The Tamil Na du State AIDS Control Society (Tansacs) has started implementing a new drug regime for Prevention of Mother to Child Transmission of HIV/AIDS in Coimbatore in India, reports the Hindu. The drug regime intends to stop transmission of HIV from anti-natal women to the foetus, and runs from the second trimester of labour to the Exclusive Brest Feeding period (normally the first six months after the birth).

This regime, which utilises three antiretroviral drugs (AVR), has been implemented for HIV positive pregnant women with a cell differentiation (CD4) count of over 350 – below this number and the woman receives regular treatment given to those with HIV. CD4 cells are white blood cells responsible for sending signals to other types of immune cells, and are normally in the range of 800 to 1,200 cells. HIV infections deplete these cells and thus leave the body more vulnerable to other infections.

This new treatment, which also involves the newborn babies being given an ARV syrup on a daily basis till six weeks, has already been administered on ten patients. And the District Project Manager, Dr. Mohamed Ali, is hoping for great things.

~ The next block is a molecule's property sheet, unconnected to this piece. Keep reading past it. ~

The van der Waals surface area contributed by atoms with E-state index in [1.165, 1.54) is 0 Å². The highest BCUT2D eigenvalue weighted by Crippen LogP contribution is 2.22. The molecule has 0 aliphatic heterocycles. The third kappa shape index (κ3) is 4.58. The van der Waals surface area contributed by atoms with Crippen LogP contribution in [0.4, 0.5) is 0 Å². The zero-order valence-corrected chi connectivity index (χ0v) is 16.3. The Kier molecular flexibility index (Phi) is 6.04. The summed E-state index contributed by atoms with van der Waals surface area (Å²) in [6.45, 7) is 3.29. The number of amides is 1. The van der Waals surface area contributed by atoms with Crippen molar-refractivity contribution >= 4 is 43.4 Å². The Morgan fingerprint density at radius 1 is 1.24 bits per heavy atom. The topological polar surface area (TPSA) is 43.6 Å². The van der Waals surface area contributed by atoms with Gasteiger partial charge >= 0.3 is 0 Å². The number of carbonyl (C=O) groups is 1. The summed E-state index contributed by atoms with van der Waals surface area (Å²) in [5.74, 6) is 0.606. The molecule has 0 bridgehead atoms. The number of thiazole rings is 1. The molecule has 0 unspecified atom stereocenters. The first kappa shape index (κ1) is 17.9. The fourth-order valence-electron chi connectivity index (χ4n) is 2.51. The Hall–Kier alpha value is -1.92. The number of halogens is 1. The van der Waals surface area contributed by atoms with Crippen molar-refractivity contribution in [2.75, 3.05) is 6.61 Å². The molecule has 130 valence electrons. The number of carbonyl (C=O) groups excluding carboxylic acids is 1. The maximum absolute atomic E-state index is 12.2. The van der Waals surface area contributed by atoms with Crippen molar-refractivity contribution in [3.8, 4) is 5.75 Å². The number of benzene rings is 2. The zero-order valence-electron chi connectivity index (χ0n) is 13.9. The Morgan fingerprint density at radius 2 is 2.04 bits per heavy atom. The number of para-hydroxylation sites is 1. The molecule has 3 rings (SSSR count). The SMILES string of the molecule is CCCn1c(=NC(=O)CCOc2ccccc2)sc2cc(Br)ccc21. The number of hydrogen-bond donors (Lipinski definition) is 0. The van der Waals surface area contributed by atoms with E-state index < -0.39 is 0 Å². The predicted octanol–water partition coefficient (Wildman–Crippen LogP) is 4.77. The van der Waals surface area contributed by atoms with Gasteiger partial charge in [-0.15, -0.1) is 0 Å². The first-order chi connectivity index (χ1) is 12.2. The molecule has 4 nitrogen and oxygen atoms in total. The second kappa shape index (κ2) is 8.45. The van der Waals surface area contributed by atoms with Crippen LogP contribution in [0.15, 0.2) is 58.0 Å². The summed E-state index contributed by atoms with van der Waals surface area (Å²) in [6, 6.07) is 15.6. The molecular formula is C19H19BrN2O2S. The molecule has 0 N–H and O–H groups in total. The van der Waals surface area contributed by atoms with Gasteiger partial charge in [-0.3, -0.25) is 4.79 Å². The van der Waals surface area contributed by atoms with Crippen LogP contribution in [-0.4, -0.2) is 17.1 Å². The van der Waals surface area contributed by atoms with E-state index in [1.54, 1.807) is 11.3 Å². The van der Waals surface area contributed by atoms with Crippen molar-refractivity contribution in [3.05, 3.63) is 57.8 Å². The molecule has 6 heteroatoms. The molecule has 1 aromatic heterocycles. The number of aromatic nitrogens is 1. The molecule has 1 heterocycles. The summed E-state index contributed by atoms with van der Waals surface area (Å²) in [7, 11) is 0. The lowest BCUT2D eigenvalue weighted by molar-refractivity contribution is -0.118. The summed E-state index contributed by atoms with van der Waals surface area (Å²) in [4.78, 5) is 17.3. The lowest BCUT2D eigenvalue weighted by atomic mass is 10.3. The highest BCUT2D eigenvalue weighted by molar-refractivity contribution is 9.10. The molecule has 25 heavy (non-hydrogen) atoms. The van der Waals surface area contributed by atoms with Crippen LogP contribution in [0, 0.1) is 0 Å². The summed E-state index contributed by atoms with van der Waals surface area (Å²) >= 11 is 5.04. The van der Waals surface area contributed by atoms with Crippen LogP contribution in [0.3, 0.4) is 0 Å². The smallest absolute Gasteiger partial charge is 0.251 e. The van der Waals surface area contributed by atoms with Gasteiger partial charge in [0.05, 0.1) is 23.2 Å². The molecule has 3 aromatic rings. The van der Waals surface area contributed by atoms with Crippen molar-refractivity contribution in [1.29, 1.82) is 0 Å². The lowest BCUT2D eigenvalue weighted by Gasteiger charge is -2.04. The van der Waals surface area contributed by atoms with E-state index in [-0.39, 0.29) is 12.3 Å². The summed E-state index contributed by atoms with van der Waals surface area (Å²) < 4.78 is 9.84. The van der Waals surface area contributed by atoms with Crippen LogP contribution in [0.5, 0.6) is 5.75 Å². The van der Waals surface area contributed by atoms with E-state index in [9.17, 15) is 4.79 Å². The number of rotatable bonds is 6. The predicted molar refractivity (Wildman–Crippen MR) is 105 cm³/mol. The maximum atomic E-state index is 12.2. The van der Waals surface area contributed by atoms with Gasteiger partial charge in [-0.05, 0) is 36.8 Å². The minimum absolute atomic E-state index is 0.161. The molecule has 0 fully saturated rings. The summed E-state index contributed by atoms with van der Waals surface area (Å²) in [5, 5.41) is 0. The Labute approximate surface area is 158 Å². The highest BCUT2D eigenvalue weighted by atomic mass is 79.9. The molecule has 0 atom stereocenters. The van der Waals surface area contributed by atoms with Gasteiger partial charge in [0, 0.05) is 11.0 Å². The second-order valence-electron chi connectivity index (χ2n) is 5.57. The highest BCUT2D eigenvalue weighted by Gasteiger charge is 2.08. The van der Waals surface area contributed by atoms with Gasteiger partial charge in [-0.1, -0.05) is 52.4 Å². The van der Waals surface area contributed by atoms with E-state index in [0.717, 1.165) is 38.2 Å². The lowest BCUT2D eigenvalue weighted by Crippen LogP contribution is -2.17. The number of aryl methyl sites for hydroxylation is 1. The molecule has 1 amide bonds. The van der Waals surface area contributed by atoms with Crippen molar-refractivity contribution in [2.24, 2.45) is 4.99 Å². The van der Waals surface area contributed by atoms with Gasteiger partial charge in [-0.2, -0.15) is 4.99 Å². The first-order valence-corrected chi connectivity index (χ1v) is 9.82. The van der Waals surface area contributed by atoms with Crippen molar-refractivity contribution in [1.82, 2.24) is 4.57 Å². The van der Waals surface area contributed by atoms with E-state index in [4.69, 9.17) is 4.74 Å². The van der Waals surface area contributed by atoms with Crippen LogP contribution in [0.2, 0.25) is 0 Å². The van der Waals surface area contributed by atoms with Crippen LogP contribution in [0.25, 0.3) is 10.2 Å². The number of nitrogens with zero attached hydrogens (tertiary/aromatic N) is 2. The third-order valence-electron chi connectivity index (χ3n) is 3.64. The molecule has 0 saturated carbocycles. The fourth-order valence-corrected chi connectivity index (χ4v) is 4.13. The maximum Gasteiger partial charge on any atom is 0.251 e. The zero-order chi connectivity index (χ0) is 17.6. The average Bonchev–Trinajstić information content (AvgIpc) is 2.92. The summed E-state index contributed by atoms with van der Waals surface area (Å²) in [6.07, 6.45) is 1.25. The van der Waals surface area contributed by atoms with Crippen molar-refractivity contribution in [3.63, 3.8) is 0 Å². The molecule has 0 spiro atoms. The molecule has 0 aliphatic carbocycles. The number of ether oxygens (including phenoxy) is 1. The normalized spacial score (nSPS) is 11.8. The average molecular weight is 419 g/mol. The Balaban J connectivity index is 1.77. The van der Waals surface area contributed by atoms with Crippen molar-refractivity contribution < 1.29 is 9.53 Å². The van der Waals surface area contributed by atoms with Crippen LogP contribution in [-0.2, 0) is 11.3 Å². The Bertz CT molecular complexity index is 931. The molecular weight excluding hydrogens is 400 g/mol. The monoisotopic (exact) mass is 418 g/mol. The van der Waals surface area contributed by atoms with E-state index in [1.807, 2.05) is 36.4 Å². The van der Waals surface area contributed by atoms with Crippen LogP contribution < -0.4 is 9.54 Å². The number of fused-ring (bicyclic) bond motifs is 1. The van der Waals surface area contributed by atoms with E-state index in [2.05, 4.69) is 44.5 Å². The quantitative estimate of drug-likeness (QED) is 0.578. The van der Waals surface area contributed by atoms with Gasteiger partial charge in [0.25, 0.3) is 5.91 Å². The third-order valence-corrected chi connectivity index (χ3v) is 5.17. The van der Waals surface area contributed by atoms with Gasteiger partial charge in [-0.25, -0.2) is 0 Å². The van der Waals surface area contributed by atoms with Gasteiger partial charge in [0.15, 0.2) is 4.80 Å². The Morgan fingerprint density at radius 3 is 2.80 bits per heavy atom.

“The ultimate aim to make the newborn a ‘VIP’ child (vaccinated, immunised and protected),” he said.

There are many STIs and STDs including HIV which can be passed from Mother to child during pregnancy and birth, however if your doctor and mid-wife know, they can help you avoid transmission. For this reason a full STD check including HIV is advised for both parents before you conceive, which Better2Know can provide.

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